Terence Joseph MacSwiney was a playwright, author and politician. He was elected as Sinn Féin Lord Mayor of Cork during the Irish War of Independence in 1920 after the murder of his friend Tomás Mac Curtain, the Lord Mayor of Cork on 20 March 1920.
Like Tomás Mac Curtain, he had been a member of the Irish Volunteers and an enthusiast for the Irish language. He had also been imprisoned following the Easter Rising. A talented writer, he wrote a drama entitled ‘The Revolutionist’, several volumes of poetry and a political tract entitled ‘The Principles of Freedom’. As well as being Lord Mayor of Cork he was the Commandant of the First Cork Brigade of the IRA.
On 12 August 1920 he was arrested for possession of seditious documents and of a cipher key to coded messages used by the RIC. He was tried by court martial on 16 August 1920 and sentenced to two years’ imprisonment. After his arrest he immediately went on hunger strike. He was imprisoned in Brixton Prison where his continuing hunger strike attracted world-wide attention. Attempts at force-feeding MacSwiney were undertaken in the final days of his strike. On 20 October 1920, he fell into a coma and died five days later after 74 days on hunger strike. He died on 25 October 1920 and his body was brought home for burial. He lies beside Tómas MacCurtain in the Republican plot in Saint Finbarr’s Cemetery in Cork. His funeral on the 1 November 1920 attracted huge crowds. Cork City was plunged into mourning once again.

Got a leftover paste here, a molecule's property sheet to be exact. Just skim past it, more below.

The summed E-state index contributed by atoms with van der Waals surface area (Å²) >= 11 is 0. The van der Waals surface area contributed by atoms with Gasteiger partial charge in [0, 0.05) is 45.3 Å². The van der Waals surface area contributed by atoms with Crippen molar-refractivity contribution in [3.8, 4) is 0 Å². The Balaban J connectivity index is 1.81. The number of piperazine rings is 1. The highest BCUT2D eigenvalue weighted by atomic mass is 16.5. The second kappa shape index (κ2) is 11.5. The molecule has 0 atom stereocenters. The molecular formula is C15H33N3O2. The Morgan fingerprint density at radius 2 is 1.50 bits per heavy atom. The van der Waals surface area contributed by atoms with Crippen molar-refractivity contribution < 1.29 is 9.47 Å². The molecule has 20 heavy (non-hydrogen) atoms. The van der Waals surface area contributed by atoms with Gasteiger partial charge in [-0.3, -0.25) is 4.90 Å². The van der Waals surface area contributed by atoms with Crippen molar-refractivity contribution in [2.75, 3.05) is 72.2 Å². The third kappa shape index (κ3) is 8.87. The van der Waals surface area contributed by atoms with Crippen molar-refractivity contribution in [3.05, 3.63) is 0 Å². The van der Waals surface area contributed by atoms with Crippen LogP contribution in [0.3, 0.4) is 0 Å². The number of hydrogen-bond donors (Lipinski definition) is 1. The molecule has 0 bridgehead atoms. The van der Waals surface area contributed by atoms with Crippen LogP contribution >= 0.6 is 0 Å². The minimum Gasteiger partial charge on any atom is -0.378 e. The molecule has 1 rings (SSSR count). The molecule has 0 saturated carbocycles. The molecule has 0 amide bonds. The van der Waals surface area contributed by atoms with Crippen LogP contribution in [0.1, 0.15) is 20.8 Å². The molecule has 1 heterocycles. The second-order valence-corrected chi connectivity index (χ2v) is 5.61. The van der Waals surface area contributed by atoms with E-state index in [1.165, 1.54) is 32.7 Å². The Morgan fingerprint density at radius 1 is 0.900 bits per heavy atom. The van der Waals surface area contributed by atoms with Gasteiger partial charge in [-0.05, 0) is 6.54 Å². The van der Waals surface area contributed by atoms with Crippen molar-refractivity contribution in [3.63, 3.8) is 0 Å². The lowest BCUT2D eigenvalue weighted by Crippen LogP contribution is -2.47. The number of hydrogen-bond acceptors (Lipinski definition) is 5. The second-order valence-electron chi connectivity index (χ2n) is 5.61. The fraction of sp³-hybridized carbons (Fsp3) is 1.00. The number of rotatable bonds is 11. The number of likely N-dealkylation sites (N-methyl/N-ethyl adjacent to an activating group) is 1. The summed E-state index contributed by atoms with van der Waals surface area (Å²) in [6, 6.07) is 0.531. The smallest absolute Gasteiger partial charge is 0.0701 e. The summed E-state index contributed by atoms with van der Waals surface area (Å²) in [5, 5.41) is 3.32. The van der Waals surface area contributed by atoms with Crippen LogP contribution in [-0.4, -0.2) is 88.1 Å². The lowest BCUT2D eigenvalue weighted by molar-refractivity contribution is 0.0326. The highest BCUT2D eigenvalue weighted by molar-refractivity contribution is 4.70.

Photo: Portrait of Terence MacSwiney, Crawford Municipal Art Gallery, Cork
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